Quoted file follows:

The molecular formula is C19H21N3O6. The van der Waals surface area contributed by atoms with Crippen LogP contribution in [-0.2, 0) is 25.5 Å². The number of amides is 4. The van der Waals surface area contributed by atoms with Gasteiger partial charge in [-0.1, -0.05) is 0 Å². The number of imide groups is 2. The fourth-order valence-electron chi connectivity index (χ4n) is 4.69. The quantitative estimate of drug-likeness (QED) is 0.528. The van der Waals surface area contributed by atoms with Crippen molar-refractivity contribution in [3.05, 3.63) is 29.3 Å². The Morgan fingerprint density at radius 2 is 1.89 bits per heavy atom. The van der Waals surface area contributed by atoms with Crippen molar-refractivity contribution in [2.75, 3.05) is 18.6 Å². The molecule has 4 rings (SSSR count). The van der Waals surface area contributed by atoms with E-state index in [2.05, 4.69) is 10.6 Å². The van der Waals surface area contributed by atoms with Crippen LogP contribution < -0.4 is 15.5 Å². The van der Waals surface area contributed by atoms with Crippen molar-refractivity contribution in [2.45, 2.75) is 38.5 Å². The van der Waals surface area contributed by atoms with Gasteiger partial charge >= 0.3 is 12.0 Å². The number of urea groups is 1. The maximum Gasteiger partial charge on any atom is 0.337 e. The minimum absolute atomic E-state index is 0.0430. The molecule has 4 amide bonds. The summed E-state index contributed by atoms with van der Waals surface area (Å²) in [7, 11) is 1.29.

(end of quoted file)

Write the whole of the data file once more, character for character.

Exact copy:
The molecular formula is C19H21N3O6. The van der Waals surface area contributed by atoms with Crippen LogP contribution in [-0.2, 0) is 25.5 Å². The number of amides is 4. The van der Waals surface area contributed by atoms with Gasteiger partial charge in [-0.1, -0.05) is 0 Å². The number of imide groups is 2. The fourth-order valence-electron chi connectivity index (χ4n) is 4.69. The quantitative estimate of drug-likeness (QED) is 0.528. The van der Waals surface area contributed by atoms with Crippen molar-refractivity contribution in [3.05, 3.63) is 29.3 Å². The Morgan fingerprint density at radius 2 is 1.89 bits per heavy atom. The van der Waals surface area contributed by atoms with Crippen molar-refractivity contribution in [2.75, 3.05) is 18.6 Å². The molecule has 4 rings (SSSR count). The van der Waals surface area contributed by atoms with E-state index in [2.05, 4.69) is 10.6 Å². The van der Waals surface area contributed by atoms with Crippen LogP contribution < -0.4 is 15.5 Å². The van der Waals surface area contributed by atoms with Crippen molar-refractivity contribution in [2.45, 2.75) is 38.5 Å². The van der Waals surface area contributed by atoms with Gasteiger partial charge >= 0.3 is 12.0 Å². The number of urea groups is 1. The maximum Gasteiger partial charge on any atom is 0.337 e. The minimum absolute atomic E-state index is 0.0430. The molecule has 4 amide bonds. The summed E-state index contributed by atoms with van der Waals surface area (Å²) in [7, 11) is 1.29.